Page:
In the East China Sea, geography doesn’t favour Chinese ambitions. The Ryukyu and Gōto Islands and the island of Miyakojima are enduring geographic features that complicate any designs the PLAN might have on sealing off and controlling the East China Sea. Before sinking US carriers, Chinese missiles have to deal with Japanese geography.
How does geography favour Japan? In two ways. First of all, these islands offer a critical advantage in monitoring, deterring and eventually bottling-up Chinese naval forces. During the Cold War, Japan’s Self-Defence Forces performed a similar role against the Soviet Union, sealing the country’s three major straits (Tsugaru, Tsushima, and La Pérouse). Today, the construction of advanced facilities for intelligence gathering on the islands of the East China Sea is one clear reminder of their key strategic role and of the Japanese shifting attention south-west.
Secondly, the islands of the archipelago of Japan remain a primary platform for projecting power in the western Pacific. In the 1980s, former Japanese Prime Minister Nakasone Yasuhiro made the point that Japan was the United States’ unsinkable ‘carrier’ in the Pacific. About a century earlier, Inagaki Manjiro, a senior Japanese diplomat who had studied British history at Cambridge, made a similar point. He warned counterparts in Britain that if places such as the Ryukyus and Miyakojima were ‘well looked after’ by the Japanese fleet in Sasebo, the core sea lanes of the British Empire in the Pacific would be severely threatened.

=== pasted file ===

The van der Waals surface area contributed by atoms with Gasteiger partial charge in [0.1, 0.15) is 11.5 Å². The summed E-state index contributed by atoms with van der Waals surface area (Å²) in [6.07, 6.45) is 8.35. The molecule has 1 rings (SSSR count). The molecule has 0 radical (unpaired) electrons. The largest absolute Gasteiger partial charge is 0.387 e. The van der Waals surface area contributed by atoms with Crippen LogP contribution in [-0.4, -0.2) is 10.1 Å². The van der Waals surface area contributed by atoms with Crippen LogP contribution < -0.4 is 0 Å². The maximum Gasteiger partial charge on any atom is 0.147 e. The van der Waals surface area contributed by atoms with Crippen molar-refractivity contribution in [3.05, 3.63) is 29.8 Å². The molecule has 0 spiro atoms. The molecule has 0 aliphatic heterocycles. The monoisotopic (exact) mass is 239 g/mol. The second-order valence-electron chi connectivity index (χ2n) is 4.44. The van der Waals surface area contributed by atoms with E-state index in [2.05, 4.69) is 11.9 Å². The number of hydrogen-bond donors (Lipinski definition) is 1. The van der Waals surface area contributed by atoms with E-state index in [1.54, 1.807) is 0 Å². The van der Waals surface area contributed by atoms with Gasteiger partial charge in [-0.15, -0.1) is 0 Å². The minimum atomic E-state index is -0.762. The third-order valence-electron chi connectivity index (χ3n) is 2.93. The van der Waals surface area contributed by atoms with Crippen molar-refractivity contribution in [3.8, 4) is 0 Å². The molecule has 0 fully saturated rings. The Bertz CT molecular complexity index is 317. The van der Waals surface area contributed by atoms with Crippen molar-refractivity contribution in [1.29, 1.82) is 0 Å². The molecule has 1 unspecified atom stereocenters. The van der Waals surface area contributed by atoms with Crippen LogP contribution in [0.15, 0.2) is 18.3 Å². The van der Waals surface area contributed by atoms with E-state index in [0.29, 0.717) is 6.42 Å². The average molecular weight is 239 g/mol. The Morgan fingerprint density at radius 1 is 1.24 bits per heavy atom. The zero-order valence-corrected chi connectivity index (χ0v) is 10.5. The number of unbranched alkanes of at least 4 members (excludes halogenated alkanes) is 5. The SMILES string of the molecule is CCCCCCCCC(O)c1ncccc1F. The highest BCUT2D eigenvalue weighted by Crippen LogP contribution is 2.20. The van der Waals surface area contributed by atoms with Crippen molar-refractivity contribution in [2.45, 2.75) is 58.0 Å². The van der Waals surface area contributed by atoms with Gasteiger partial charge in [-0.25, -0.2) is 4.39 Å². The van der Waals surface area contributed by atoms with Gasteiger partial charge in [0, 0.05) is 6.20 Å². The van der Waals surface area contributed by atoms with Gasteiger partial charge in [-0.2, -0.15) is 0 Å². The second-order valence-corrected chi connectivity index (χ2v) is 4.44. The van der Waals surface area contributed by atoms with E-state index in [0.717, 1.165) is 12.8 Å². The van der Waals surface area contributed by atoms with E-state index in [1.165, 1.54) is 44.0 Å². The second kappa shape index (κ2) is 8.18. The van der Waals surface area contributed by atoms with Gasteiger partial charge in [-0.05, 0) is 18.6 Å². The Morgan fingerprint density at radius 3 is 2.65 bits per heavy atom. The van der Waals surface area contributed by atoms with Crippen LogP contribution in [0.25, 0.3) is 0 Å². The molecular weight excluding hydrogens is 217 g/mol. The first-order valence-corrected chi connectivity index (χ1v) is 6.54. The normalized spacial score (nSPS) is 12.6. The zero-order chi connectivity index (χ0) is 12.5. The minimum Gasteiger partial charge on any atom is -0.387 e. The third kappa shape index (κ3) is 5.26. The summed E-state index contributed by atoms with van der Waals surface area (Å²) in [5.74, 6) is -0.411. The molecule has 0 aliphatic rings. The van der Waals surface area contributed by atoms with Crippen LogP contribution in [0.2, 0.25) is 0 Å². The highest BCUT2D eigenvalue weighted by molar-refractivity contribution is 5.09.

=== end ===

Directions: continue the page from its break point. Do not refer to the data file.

Inagaki wasn’t trying to threaten Britain — on the contrary, he was just making a case for Japan’s strategic position in North-east Asia. And Inagaki’s words didn’t fall on deaf ears, with Britain eventually signing an alliance with Japan in 1902 to secure its interests in the region. And the Japanese proved their point as well, gaining regional sea control in two different wars against China (1894-95) and Russia (1904-05).
So, what does geography tell us about this debate on China’s growing capabilities? In the debates on North-east Asia’s shifting naval balance, geography certainly empowers Japan, lending it the potential to be a decisive player.
Yet depending on the scenario, considerations of the strategic value of geography also apply to other actors. South Korea, with its proximity to the Strait of Tsushima, and Taiwan are also extremely important, and their geography may offset some of the advantages provided by specific capabilities.
All this means that discussions of capabilities can’t be kept in a strategic vacuum, and new assets don’t automatically produce ‘game changers’. More variables need to be considered for any assessment of East Asian military balance to be accurate, and these variables depend, in turn, on specific scenarios. How? And how much? The debate is open.